The FBI also has had a long interest in Azhar.
It questioned him in Indian jails during an investigation into the July 4, 1995, kidnapping of Donald Hutchings, a neuropsychologist from Spokane, Wash. He was abducted along with two Britons, a German and another American, John Childs, who managed to escape.
The decapitated body of a Norwegian kidnapped after Childs fled was dropped on a mountain path, and police recovered the body of a British hostage two years ago. None of the other captives was ever found.
Officials at New Delhi's Tihar jail say the FBI interviewed Azhar there in 1996. On April 27, 1998, the U.S. Embassy asked permission for two FBI agents to interview Azhar again, along with three of his jailed supporters. Indian authorities said it appeared that the 1998 request was granted.
The embassy letter, signed by charge d'affaires E. Ashley Wills, said FBI agents were still investigating the Kashmir kidnappings, which Indian police blamed on a breakaway faction of Harkat Ansar.
Khalil, Harkat's supreme leader, added his signature to Bin Laden's February 1998 fatwa declaring it a Muslim's duty to kill Americans, including civilians.
Bin Laden claimed credit for the clashes that drove U.S. troops out of Somalia, but some experts dismissed his claims as idle boasting, saying Somalian gunmen had enough expertise and anti-American fervor to fight without outside help. However, federal prosecutors argued in the embassy bombing trial that Bin Laden's 1998 edict, issued under the banner "International Islamic Front for Jihad Against the Jews and Crusaders," had its roots in the 1993 attacks on U.S. troops in Somalia.
Months after entering Somalia in 1992 to help end its famine, U.S. troops were seeking to arrest warlord Mohammed Farah Aideed, whose militia was blamed for a June 5, 1993, ambush that killed 24 Pakistani soldiers.
During frequent attempts to grab Aideed or his lieutenants, the Americans used UH-60 Black Hawk helicopters armored to withstand 23-millimeter antiaircraft shells.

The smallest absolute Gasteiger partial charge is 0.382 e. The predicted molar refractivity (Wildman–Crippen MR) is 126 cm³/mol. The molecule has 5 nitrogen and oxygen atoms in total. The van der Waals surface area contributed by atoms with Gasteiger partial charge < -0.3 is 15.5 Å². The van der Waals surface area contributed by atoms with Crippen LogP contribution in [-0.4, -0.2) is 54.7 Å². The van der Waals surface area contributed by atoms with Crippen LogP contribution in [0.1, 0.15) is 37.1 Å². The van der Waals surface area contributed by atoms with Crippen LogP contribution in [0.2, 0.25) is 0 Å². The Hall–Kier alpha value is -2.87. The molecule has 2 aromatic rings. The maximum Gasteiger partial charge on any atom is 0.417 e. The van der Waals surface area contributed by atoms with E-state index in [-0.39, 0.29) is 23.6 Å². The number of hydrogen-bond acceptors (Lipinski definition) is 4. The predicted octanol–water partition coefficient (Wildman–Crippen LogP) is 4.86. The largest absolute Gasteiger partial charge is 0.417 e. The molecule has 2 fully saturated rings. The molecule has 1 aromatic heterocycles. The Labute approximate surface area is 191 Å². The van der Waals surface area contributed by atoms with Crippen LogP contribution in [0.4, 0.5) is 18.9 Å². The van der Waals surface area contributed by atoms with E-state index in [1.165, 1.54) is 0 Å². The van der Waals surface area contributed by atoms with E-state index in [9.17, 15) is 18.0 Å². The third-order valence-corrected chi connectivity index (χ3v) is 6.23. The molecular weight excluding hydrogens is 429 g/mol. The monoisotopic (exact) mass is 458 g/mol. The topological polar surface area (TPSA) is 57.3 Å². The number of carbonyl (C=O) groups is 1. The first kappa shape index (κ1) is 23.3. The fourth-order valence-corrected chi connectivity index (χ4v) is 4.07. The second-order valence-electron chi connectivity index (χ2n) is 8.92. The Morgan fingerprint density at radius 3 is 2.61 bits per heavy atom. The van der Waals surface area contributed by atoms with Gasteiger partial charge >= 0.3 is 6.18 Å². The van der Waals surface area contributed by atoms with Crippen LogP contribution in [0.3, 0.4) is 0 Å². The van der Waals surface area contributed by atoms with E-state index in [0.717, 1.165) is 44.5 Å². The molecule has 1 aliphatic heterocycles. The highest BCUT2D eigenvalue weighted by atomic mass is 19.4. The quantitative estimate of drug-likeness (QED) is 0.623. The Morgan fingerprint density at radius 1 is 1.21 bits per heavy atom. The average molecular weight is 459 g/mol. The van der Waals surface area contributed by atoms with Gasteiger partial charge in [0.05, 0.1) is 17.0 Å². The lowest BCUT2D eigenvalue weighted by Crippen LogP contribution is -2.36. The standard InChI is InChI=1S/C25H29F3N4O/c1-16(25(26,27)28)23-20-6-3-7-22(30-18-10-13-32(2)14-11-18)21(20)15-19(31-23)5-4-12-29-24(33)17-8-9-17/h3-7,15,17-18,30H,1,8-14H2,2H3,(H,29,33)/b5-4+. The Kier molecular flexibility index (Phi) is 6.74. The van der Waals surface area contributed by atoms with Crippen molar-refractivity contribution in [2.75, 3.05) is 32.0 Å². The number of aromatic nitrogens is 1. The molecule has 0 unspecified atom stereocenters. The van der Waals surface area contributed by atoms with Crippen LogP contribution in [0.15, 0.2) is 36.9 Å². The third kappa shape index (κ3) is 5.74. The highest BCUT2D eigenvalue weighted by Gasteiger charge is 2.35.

On Sept. 25, 1993, Aideed's gunmen managed to bring down their first Black Hawk with a rocket-propelled grenade, a weapon normally used against ground targets. Three U.S. soldiers died in the crash.
Eight days later, rocket-propelled grenades brought down two more Black Hawks in the Oct. 3 battle that left 18 U.S. soldiers dead and about 75 wounded. At least 500 Somalis died in the 16-hour fight. The incident was portrayed in the movie "Black Hawk Down."
A theory emerged that someone had taught Aideed's gunmen how to alter the fuses on the rocket-propelled grenades, or RPGs, so that they exploded in midair. Afghan fighters learned from U.S. and British military advisors in the 1980s that a helicopter's weak spot is the tail rotor.
It is hard to hit a tail rotor with ordnance designed to explode on contact, but a grenade exploding in midair could spray it with shrapnel. That is how a man hiding in a tree shot down the first Black Hawk on Oct. 3, setting off a catastrophe that Bin Laden cited five years later as proof of American weakness.
Bin Laden told a CNN interviewer that the Somalis had cooperated with Arab veterans of the Afghan war.
"After a little resistance, the American troops left after achieving nothing," Bin Laden said.
During the embassy bombing trial, federal prosecutors argued that Al Qaeda was involved in the Somalian conflict.
"One of the principal goals of Al Qaeda was to drive the United States armed forces out of Saudi Arabia (and elsewhere on the Saudi Arabian peninsula) and Somalia by violence," prosecutors charged in an indictment that named Bin Laden and other defendants.
Army Pilot Testified in Embassy Bombing Trial
The prosecution's last witness at the embassy bombings trial was James Yacone, a platoon commander who piloted one of the two Black Hawks that dropped troops near Mogadishu's Olympic Hotel.
Yacone said he watched as a rocket-propelled grenade exploded near the tail rotor of the second chopper, piloted by Clifton Wolcott and Donavan Briley. The aircraft spun out of control and crashed, killing them.
Yacone told the jury that he saw more than 100 RPGs fired at helicopters that day, and each exploded about 500 yards in the air.
"I wasn't able to see all the RPGs being shot but, you know, every thirty seconds or so we'd see the streak of smoke and then the puff of where the thing would detonate in the air," Yacone said.
Within minutes after flying in to help, a second Black Hawk was hit by an RPG in the tail boom section and crashed when "their tail rotor just came apart," Yacone said.
An RPG round also hit his Black Hawk, blowing off the door gunner's leg and spraying shrapnel into Yacone's left arm. With the cockpit full of smoke and one of his two engines disabled, Yacone managed to reach the Somalian coast and crash-landed in friendlier territory.
District Court Judge Leonard B. Sand ordered the jury to disregard Yacone's testimony, since Al Qaeda fighters apparently were not directly involved in the incident.
Prosecutor Kenneth Karas continued to press the Al Qaeda connection in Somalia. In his closing argument, he told the jury that testimony had shown Somalia was "a magnet for Al Qaeda people."
Bin Laden issued an edict "to the members of Al Qaeda to do what they can to stop the Americans, to drive them from Somalia," Karas said.
"The specific words that Bin Laden used were, 'We have to cut off the head of the snake,' " Karas said. "As far back as 1993, this is what is on Al Qaeda's mind: the United States presence in Somalia."latimes.com/news/nationworld/world/la-022502hawk.storyE-mail this article